Gender Equity Action and Research Gender Equity at JCU Gender Equity & Diversity Guide for Training Development

Gender Equity & Diversity Guide for Training Development

Ensuring JCU is an inclusive and respectful place requires gender equity and diversity conversations to be an everyday part of the work we do across the institution. This guide is designed to assist staff who develop and deliver training to ensure the programs are respectful and inclusive, and encourage staff to consider gender equity and diversity in their work.

Know the Audience

Think carefully about the audience for your training.

What challenges might the audience face in doing their work, even if they are not in the minority? Are there specific groups who might face particular challenges? How can your training acknowledge these challenges and provide tools for overcoming them? (Remember – the goal is to balance unequal structures.)

If you are expecting mostly men or mostly women, don’t make jokes at the expense of the minority.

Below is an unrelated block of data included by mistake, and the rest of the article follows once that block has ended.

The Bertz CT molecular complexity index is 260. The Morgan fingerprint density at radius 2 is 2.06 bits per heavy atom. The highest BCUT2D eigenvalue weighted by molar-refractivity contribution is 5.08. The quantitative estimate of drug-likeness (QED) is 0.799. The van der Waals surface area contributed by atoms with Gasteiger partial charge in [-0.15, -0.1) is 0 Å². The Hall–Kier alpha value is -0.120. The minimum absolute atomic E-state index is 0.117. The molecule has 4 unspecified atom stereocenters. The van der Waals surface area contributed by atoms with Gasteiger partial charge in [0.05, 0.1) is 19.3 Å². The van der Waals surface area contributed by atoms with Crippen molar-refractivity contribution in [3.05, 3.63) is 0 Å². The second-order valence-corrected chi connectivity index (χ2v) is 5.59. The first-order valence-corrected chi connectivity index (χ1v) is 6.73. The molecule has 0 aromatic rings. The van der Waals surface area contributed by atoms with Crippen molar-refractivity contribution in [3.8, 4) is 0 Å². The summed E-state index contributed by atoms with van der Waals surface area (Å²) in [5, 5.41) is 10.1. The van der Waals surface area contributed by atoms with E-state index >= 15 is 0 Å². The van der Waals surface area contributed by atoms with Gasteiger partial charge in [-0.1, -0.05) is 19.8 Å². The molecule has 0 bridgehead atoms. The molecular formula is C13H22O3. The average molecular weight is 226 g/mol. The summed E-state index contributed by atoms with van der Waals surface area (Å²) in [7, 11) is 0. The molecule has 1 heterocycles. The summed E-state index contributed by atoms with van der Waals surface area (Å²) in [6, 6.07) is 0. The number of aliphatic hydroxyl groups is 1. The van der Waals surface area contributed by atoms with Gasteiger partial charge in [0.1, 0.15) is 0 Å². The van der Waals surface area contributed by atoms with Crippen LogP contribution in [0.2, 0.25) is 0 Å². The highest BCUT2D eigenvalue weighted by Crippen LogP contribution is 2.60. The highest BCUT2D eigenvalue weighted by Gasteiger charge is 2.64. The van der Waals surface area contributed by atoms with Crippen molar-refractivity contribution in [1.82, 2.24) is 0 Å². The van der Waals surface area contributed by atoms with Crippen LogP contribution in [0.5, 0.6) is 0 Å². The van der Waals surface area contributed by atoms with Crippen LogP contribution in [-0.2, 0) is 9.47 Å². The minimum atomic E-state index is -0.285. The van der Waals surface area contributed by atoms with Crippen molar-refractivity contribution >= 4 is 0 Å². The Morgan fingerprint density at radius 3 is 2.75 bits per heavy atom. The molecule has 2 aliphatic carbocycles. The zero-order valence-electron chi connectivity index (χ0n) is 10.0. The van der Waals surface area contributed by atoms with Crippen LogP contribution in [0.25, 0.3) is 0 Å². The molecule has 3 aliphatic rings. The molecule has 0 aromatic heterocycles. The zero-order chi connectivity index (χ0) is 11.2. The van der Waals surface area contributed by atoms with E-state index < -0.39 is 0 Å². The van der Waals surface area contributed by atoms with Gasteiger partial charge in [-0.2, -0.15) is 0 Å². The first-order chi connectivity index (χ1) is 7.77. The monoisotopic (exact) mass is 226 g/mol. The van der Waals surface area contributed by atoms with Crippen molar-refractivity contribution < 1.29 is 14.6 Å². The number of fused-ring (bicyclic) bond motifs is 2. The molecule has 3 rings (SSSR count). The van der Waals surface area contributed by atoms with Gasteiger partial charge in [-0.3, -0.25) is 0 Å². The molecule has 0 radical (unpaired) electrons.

Don’t tell women how to be more “like men” in the workplace.

Know the Subject Matter

Think critically about the ways that gender inequity might manifest in the context of the topic your training is about. These will vary widely between training programs, but chances are that the topic you are discussing has some gendered implications.

How can your training incorporate a focus on JCU staff working together to address gender implications?

For a few examples, how does gender inequity impact…

Our teaching & learning?
Mental health in the workplace?
Experiences of bullying & harassment?

Know the Details

Pay attention to the words, images, and examples that you use. Avoid images, memes, or video clips that rely on stereotypes. Think about what subtle messages your examples might send.

In a discussion of entrepreneurship, don’t use “a sports car and a blonde woman in the front seat” as the measure of success.

In a discussion of work-life balance, don’t assume every one has a wife and children.

Know Who to Ask

Talk to staff in your area, and seek guidance from GEAR , Staff Equity and Diversity, or Professional Development.